I write my way out

a liturgy. an elegy. all words and thumbs.

who can afford tomorrow

the prettiest girl I know has
cellulite that backs her thighs
like a milky way
we have reached the age where
all of our mothers have died
or are dying

everything dies in the end.

I'm tired of everything dying
The grass
The sequoias
Easter Island
Never rising again
It is nearly midnight when she takes
Her last rattled breath
As if she needed to finish one more day

your god | my god

let me tell you my god is a bastard, fatherless, and a single father of color

my god is a houseless neighbor holding high their windburnt chin against the oppression of colonization and its traditions of addiction

No Coronation

I hope my motherhood is a roadmap they lose
a trail they abandon a myth they tell as a cautionary tale

ice roads

you cannot read your way into being a good driver
the awful irony
the only way to ensure my son can drive on
icy roads with some safety
is to send him
onto icy roads to learn

A Mother

But have you dared to press dry lips against the nape of graying neck
Have you entertwined fingers with dishwater hands or
Spent hours picking pieces of glass from her hair
She has stood underneath ceilings that have shattered
She has been a soft place for others to land
Published in SD Poetry Society's Fall 2021 Compilation

The Summer She Realized She'd Gotten So Damn Old

so after all
that bullshit
it turns out
we are still doing
still swaggered sweaty summer

Two different men. Same monster.

Marilyn Manson and Ravi Zacharias are the Same

Of course. These things can live in tandem. The duplicity of these men’s lives and contributions allow for them to have given life and impacted for good on one hand, and to have taken lives and impacted with great harm on the other.

Marilyn Manson and Ravi Zacharias are the same. Men sick on power and fame, who operate under one united belief: women are great at don’t tell. Thank god the women got out alive.

I’m tracing the lines between an evangelical childhood and the radical events of January 6th.

White Washed American Evangelical Exceptionalism Showed up at the Capitol in Jesus Name, Amen

I am a follower of Jesus. And I watched, in equal parts horror and unsurprise, as others who claim to work in Jesus’ name enacted terror in America on Wednesday. I believe that White Washed American Evangelical Exceptionalism led us here, tracing the ocean of anger backwards down the rivers of revisionist history into the streams of insecurity and the trickles of denial of truth. The only way forward is all the way back, digging new trenches, hydrating new fields, harvesting new crops, bearing new fruit.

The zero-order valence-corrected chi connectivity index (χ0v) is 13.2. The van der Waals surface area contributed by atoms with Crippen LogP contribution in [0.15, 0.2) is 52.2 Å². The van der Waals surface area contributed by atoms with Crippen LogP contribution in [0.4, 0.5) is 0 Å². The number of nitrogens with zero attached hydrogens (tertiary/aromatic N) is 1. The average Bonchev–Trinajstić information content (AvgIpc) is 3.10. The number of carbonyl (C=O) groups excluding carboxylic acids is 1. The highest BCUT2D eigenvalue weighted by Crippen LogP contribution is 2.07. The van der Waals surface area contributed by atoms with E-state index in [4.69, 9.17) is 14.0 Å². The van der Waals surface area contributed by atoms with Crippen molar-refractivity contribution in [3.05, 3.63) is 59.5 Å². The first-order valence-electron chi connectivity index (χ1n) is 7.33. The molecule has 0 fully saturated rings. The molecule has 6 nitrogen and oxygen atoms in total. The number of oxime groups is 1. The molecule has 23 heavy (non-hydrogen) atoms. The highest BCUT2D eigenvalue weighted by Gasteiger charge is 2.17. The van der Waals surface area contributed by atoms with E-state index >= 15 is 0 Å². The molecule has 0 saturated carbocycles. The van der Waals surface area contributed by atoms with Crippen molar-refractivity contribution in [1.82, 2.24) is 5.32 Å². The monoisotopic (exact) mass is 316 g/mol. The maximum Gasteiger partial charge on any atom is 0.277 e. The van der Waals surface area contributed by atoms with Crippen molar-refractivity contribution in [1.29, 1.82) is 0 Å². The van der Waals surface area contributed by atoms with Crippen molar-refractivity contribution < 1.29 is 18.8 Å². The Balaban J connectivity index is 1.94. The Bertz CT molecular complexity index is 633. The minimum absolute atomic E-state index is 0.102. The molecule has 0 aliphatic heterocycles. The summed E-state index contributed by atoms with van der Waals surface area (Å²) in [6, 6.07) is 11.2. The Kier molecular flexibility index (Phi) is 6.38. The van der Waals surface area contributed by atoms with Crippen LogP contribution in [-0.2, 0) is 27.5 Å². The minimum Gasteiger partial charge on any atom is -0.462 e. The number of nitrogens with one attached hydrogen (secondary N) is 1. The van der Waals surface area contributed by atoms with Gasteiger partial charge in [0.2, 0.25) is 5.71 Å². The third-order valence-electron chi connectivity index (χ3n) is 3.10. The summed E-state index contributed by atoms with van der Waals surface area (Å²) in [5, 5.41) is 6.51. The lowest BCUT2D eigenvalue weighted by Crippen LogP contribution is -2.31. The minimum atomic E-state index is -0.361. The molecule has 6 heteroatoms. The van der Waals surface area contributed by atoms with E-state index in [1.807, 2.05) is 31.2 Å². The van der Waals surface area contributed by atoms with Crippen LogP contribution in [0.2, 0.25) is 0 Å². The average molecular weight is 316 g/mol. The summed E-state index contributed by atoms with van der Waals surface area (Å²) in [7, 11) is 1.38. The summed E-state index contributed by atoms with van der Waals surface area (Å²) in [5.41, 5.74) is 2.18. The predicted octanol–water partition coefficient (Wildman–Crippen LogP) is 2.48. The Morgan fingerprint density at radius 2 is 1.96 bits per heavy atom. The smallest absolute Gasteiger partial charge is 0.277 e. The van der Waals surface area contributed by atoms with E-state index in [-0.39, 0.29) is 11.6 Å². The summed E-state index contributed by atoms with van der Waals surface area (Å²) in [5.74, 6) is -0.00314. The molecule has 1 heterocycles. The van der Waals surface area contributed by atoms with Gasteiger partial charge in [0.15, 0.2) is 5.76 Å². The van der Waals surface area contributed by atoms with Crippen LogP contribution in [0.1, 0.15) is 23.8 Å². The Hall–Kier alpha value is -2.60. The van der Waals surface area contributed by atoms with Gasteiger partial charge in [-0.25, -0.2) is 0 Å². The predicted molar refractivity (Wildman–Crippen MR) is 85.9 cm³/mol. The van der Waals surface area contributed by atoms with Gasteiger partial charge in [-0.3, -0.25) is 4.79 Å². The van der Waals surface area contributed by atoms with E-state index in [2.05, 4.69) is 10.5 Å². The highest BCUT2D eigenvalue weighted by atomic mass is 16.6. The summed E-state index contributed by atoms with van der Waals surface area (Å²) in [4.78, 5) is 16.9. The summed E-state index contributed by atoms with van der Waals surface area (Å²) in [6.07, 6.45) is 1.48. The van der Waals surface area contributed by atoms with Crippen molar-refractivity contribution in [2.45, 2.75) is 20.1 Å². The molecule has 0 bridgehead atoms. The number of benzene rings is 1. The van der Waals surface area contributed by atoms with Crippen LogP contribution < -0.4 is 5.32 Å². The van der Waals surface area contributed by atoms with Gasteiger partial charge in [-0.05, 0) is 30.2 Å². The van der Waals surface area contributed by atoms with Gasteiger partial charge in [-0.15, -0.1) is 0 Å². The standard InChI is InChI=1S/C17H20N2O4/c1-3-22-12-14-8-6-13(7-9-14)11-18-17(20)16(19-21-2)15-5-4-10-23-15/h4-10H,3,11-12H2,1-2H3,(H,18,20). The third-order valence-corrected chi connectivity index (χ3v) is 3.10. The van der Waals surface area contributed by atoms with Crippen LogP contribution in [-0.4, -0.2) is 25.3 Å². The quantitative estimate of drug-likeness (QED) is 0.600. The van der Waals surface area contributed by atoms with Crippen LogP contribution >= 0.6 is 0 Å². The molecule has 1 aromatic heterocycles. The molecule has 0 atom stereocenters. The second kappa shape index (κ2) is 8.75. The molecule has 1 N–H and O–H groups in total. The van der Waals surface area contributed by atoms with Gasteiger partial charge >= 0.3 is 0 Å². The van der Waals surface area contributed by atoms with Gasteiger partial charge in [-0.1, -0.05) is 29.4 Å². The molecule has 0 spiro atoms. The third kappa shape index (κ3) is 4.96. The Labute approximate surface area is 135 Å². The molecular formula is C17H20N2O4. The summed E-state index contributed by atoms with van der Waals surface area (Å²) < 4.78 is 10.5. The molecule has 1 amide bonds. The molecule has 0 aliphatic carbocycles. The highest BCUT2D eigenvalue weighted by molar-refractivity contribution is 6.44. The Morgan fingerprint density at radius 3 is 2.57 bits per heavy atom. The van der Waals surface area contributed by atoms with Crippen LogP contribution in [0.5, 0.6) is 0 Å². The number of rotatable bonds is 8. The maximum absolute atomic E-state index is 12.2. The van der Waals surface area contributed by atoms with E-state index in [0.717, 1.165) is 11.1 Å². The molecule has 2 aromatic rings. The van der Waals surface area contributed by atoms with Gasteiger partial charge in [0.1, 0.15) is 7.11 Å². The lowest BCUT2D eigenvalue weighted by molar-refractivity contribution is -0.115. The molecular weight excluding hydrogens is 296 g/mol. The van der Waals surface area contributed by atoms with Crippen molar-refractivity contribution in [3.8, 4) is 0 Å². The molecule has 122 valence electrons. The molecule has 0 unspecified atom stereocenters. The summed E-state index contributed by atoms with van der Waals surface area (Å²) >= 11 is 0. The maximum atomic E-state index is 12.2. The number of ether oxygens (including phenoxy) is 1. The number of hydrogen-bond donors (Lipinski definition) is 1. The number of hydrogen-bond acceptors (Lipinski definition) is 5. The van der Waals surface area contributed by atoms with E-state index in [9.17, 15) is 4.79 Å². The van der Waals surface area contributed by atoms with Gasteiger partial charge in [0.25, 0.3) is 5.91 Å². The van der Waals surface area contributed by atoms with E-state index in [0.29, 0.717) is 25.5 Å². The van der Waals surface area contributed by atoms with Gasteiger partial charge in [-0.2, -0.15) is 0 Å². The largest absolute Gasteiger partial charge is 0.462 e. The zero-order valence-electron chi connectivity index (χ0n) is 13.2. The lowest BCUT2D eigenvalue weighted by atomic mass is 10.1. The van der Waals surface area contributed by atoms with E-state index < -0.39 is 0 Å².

How do we tell our children Black Panther is dead?

A Lament for Black Panther

Wakanda Forever we
lament from the blood bathed
city streets where black abundance
insists again on rising from ashes
and children of Power rise to be
princes of peace

A really long exploration of sexual shame culture in church and personal history.

“Straight” White American Evangelical Masculinity looks a lot like Jerry Falwell Jr.

I don’t know Jerry Falwell Jr. Or, rather, I do not know Jerry Falwell Jr. specifically. My entire childhood, adolescence, and early adulthood was shaped by and in the presence of “Straight” White American Evangelical Masculinity so it is safe to say I know his type.

A piece for Big Feelers

Squint - A list of controls for my son

This is an impossible time in an incredible world and you are spinning down this drain, full force, alongside Persons who love you. Reach for the Love. Create a daisy chain of people holding onto broken wood from sunken ships in treacherous waters. Build upward and outward but don’t forget to build something you like inside, too. Remember that none of us get out alive but all of us get to change and grow and learn and discover. We won’t be the same so, with imagination and tenacity, let us be better, Big Feeler.

End of National Poetry Month

End of a Run

I run until the
sidwalk ends in
gravel rubble
symbol to turn around
or run deeper
depending on what
symbolism you seek

it isn’t that I have hit a stop
writer’s block
on day thirty
it is just that the well
has run dry

I can barely spell rhyme